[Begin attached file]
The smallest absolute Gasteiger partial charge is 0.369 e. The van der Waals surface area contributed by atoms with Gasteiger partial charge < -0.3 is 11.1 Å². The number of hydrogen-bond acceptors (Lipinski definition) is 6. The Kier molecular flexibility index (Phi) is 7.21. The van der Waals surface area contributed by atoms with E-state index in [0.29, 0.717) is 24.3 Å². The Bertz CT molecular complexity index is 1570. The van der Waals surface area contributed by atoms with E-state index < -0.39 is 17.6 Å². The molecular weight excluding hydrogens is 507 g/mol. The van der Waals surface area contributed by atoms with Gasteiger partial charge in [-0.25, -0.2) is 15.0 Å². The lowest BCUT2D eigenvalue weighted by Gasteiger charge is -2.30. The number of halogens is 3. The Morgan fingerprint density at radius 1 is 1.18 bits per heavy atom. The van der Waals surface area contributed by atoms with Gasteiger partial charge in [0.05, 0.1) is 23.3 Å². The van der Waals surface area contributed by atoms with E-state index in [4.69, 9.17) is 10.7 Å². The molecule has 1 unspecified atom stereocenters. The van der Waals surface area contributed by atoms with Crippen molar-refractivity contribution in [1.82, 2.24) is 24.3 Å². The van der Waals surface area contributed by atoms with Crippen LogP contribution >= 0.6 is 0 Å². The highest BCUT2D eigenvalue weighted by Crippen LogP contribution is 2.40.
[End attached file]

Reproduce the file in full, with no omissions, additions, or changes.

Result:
The smallest absolute Gasteiger partial charge is 0.369 e. The van der Waals surface area contributed by atoms with Gasteiger partial charge < -0.3 is 11.1 Å². The number of hydrogen-bond acceptors (Lipinski definition) is 6. The Kier molecular flexibility index (Phi) is 7.21. The van der Waals surface area contributed by atoms with E-state index in [0.29, 0.717) is 24.3 Å². The Bertz CT molecular complexity index is 1570. The van der Waals surface area contributed by atoms with E-state index < -0.39 is 17.6 Å². The molecular weight excluding hydrogens is 507 g/mol. The van der Waals surface area contributed by atoms with Gasteiger partial charge in [-0.25, -0.2) is 15.0 Å². The lowest BCUT2D eigenvalue weighted by Gasteiger charge is -2.30. The number of halogens is 3. The Morgan fingerprint density at radius 1 is 1.18 bits per heavy atom. The van der Waals surface area contributed by atoms with Gasteiger partial charge in [0.05, 0.1) is 23.3 Å². The van der Waals surface area contributed by atoms with E-state index in [4.69, 9.17) is 10.7 Å². The molecule has 1 unspecified atom stereocenters. The van der Waals surface area contributed by atoms with Crippen molar-refractivity contribution in [1.82, 2.24) is 24.3 Å². The van der Waals surface area contributed by atoms with Crippen LogP contribution >= 0.6 is 0 Å². The highest BCUT2D eigenvalue weighted by Crippen LogP contribution is 2.40.